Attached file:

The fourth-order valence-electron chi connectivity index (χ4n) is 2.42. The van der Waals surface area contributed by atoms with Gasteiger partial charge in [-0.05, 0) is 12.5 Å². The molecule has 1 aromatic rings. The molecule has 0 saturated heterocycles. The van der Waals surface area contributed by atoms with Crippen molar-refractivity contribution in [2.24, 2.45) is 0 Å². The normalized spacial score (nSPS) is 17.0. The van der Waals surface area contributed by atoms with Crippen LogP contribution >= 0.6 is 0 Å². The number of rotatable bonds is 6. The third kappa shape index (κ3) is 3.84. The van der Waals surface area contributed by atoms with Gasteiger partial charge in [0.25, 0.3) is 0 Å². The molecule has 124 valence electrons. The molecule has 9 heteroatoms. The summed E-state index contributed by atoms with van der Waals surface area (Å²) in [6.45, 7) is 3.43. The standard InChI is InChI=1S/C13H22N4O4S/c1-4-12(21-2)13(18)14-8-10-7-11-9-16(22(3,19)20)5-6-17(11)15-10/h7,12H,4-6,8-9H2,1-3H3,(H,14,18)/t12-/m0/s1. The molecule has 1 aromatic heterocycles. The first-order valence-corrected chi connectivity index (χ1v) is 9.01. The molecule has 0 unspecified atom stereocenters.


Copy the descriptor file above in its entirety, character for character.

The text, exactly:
The fourth-order valence-electron chi connectivity index (χ4n) is 2.42. The van der Waals surface area contributed by atoms with Gasteiger partial charge in [-0.05, 0) is 12.5 Å². The molecule has 1 aromatic rings. The molecule has 0 saturated heterocycles. The van der Waals surface area contributed by atoms with Crippen molar-refractivity contribution in [2.24, 2.45) is 0 Å². The normalized spacial score (nSPS) is 17.0. The van der Waals surface area contributed by atoms with Crippen LogP contribution >= 0.6 is 0 Å². The number of rotatable bonds is 6. The third kappa shape index (κ3) is 3.84. The van der Waals surface area contributed by atoms with Gasteiger partial charge in [0.25, 0.3) is 0 Å². The molecule has 124 valence electrons. The molecule has 9 heteroatoms. The summed E-state index contributed by atoms with van der Waals surface area (Å²) in [6.45, 7) is 3.43. The standard InChI is InChI=1S/C13H22N4O4S/c1-4-12(21-2)13(18)14-8-10-7-11-9-16(22(3,19)20)5-6-17(11)15-10/h7,12H,4-6,8-9H2,1-3H3,(H,14,18)/t12-/m0/s1. The molecule has 1 aromatic heterocycles. The first-order valence-corrected chi connectivity index (χ1v) is 9.01. The molecule has 0 unspecified atom stereocenters.